Calgary

Calgary digs itself out after forecast of 25 cm of snow this week

Calgarians are digging themselves out of another round of snow this week and colder temperatures means slippery sidewalks and slower commutes.

Don't put away the shovels just yet

As the snowfall tapers off, the shovels are coming out in communities across the city. (Dave Gilson/CBC)

Calgarians are digging themselves out of another round of snow this week, and colder temperatures mean slippery sidewalks and slower commutes.

However, citizens say they're not going to complain too much about the snowfall and the constant clearing of sidewalks.

"It's Calgary in winter," said Kim Ritter. "What else can we expect?"

According to Environment Canada, snowfall accumulations across the city this week ranged from 10 to 25 centimetres. The snow is ending but temperatures will remain below freezing until Sunday.

Calgary Roads spokesperson Chris McGeachy says crews are on a 24/7 schedule to take care of the snowy roadways.

The sidewalks on this Calgary street were clear this week, shovelled by area residents, but the crosswalks at the intersections were covered in a thick layer of ice. (Robson Fletcher/CBC)

"Right now, crews are focused on Priority 1 routes, so those are your high volume, 20,000 or more vehicles [a day] routes like Crowchild Trail and Glenmore Trail," he said.

McGeachy says the city's annual snow budget for clearing roadways is $38.6 million, and estimates that a typical snow event costs between $750,000 and $1.5 million for operations.

"That being said, we don't really anticipate that we're going to run into too many budget issues. We run a pretty lean program," he said. 

City spokesperson Chris McGeachy says it's been a busy week for crews as they focus on major routes before working down their priority list. (Dave Gilson/CBC)

McGeachy explains the city has a seven-day plan on getting streets cleared and that once they finish high-volume roads, they move on to connector routes and then into residential areas.

"We're getting into more of the winter-style events where we're seeing snow on the roadway," he said. "Our crews are out there putting material on the road to to help accelerate melting and improve traction."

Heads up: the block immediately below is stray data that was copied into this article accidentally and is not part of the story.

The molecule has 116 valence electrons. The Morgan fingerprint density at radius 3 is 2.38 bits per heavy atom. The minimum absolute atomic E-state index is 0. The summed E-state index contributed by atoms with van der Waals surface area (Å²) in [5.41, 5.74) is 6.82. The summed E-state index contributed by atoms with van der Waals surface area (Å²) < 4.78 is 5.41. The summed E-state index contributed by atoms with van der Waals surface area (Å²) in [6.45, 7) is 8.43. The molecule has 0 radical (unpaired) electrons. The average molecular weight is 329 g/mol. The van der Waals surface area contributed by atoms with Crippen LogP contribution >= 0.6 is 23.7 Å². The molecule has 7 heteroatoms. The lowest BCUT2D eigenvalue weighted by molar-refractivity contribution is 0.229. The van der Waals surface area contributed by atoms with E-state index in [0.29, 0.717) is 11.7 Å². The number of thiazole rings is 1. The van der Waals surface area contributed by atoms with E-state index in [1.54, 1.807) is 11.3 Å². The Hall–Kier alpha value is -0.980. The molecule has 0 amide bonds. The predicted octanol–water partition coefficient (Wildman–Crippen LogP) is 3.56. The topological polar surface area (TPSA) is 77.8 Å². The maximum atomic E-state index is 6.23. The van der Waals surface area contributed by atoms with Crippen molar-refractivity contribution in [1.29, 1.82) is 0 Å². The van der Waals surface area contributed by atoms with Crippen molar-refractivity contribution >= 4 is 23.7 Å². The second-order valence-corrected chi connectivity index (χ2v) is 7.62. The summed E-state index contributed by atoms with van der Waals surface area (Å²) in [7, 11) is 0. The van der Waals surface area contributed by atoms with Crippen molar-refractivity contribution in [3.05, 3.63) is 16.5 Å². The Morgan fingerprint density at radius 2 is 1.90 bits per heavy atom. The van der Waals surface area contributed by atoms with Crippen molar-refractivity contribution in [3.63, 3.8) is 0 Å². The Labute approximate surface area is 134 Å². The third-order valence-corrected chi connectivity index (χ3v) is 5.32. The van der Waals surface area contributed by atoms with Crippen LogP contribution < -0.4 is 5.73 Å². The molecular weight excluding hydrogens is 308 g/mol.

However, the Calgary Police Service reported 85 collisions across the city between midnight and 11:30 a.m. on Thursday and another 69 on Wednesday.

McGeachy reminds drivers that some areas are still slick and to drive according to winter conditions.

"We're in the winter weather so let's just stay safe on the road out there," he said.

"You know, accelerate and decelerate slowly, and the key one is leave plenty of time to get to where you need to go."

Shovel your sidewalks

Casey Clark, a worker for Superyards, a lawn care and snow removal company, says this week has been busier than usual and that employees have been working eight to nine hours a day.

"The conditions throughout the past month have been pretty icy," he said. "Dealing with the temperatures warming during the day and then freezing overnight, we're seeing quite a bit of ice buildup."

Clark says accumulation of the snow builds up throughout the day.

"You get one area cleared and then you have to come back to it almost immediately after or the next day," he said.

Casey Clark of Superyards says conditions throughout the past few weeks have been icy because of the range of temperatures. (Dave Gilson/CBC)

McGeachy says there are over 50,500 kilometres of sidewalk in Calgary and that the city is responsible for only about 10 per cent.

"Most of the sidewalks are the responsibility of the adjacent property owner or occupant," he said. "The message is get out there, shovel your sidewalk and make sure it's clear."

About the Author

Natalie Valleau is a journalist with CBC News. She grew up in Okotoks, Alta. and completed her undergrad at Mount Royal University and Masters of Journalism and Communications at Western University.

With files from Dave Gilson

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